Sam Fuld Could Still Return to the Tampa Bay Rays

He described it as a complex decision, but at the end of the day, Sam Fuld chose to sign with the Oakland Athletics and not the Tampa Bay Rays on a minor league contract. Fuld had a better opportunity to play in the big leagues, an $800,000 salary plus incentives if he does make it, and also two opt-out dates, in March and in June. But despite signing in Oakland, Fuld did not close the door on a return to Tampa Bay via one of his opt-outs. As we discussed earlier, Fuld enters spring training with a realistic opportunity of making the Athletics’ roster. However, should he fail to make the team, a return to the Rays’ active roster would not be the craziest thing in the world.

The current favorite to be the Rays’ 4th outfielder is Brandon Guyer, and with good reason. The 28 year old is out of options and no longer a prospect, but his talent has always been evident. Guyer shows power and speed to go along with solid defense in centerfield and the outfield corners, and he is coming off a strong season at Triple-A even as he recovered from shoulder surgery. Guyer hit to a .301/.374/.458 line with 23 doubles, 6 triples, 7 homers, 41 RBI, and 22 stolen bases in 25 attempts in 405 plate appearances. The Rays see a player with the ability to be a platoon outfielder against left-handed pitching at the very least and maybe even work his way into more time. However, none of that matters if he cannot stay healthy. It is hard to believe that the Rays would designate Guyer for assignment, but there is one other possibility: that he begins the season on the major league disabled list. The last four years, Guyer has dealt with several shoulder injuries, an ankle injury, and a fractured middle finger. The Rays love his talent, but if he gets injured again, they will have to look elsewhere. That is where Fuld comes in.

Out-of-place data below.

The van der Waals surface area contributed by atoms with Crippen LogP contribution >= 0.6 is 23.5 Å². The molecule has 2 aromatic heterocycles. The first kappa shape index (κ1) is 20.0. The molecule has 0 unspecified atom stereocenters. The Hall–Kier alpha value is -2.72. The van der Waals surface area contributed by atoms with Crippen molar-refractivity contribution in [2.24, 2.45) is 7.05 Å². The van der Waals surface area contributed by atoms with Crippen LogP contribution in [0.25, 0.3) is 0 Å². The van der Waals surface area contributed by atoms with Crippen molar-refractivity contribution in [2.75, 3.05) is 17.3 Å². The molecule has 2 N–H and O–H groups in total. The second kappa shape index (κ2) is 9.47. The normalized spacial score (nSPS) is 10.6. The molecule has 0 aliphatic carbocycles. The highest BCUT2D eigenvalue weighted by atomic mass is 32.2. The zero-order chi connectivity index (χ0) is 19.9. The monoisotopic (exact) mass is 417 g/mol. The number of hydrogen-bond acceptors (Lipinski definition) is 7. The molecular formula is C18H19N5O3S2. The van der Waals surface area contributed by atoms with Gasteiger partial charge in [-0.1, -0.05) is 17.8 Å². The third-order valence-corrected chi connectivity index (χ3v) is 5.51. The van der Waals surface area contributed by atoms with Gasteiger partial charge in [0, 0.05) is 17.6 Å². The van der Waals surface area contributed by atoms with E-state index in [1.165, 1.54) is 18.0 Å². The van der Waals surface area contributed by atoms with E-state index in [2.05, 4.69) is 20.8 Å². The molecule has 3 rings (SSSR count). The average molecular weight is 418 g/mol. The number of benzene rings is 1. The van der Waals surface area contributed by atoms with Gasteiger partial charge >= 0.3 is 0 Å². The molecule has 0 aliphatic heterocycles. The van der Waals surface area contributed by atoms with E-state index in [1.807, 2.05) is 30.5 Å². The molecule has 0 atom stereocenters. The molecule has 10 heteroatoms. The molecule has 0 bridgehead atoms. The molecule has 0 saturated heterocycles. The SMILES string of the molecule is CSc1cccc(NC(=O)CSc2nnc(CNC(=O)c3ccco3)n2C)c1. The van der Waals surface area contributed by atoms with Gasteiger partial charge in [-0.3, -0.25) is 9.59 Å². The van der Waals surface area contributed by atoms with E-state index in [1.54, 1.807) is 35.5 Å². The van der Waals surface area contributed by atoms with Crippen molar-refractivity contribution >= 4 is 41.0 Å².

Beyond Guyer, the candidates for the Rays’ final bench spots include Logan Forsythe, Kevin Kiermaier, Jayson Nix, Wilson Betemit, and at the moment, Jose Lobaton. Of those five, just one of them, Kiermaier, is capable of playing centerfield like Guyer can. The issue with Kiermaier, however, is that he has just 39 games at Triple-A under his belt, and the Rays would like to see him continue developing. If Kiermaier isn’t really a factor in the competition, that makes Guyer a heavy favorite. But what if Guyer gets hurt? If that happens, the Rays could call up one of the players who lost out in the competition, but either they compromise Kiermaier’s development or wind up without a backup capable of playing centerfield. Maybe that is not the worst thing in the world. David DeJesus started 69 games in centerfield in 2013, and he could slide back there if something happens to Desmond Jennings. But further complicating the problem is that both DeJesus and Matt Joyce are both weak against lefty pitching.

Against lefties, Wil Myers could also theoretically play centerfield, but then the Rays would have to figure out both corner outfield spots and DH every single game. The Rays could slide Ben Zobrist to right field with Sean Rodriguez in left, but then they would need two right-handed hitters for second base and DH. Hypothetically, those hitters could be say Forsythe and Nix, but Nix could opt out if he does not make the team and it doesn’t make sense for the Rays to jump through hoops to get to that scenario anyway. (Betemit is a switch-hitter, but he doesn’t hit lefties.) In addition, are the Rays even comfortable moving Zobrist back to the outfield on a semi-regular basis after he settled in at second base last year? The easiest solution would be to have another outfielder who hits lefties that would allow Zobrist to stay at second base, and that outfielder is Sam Fuld. If Brandon Guyer isn’t healthy at the end of spring training and Fuld is not set to make the Athletics’ roster, expect Sam Fuld to return to Tampa Bay and serve as the Rays’ 25th man once again to begin 2014.

Topics: Brandon Guyer, Sam Fuld, Tampa Bay Rays

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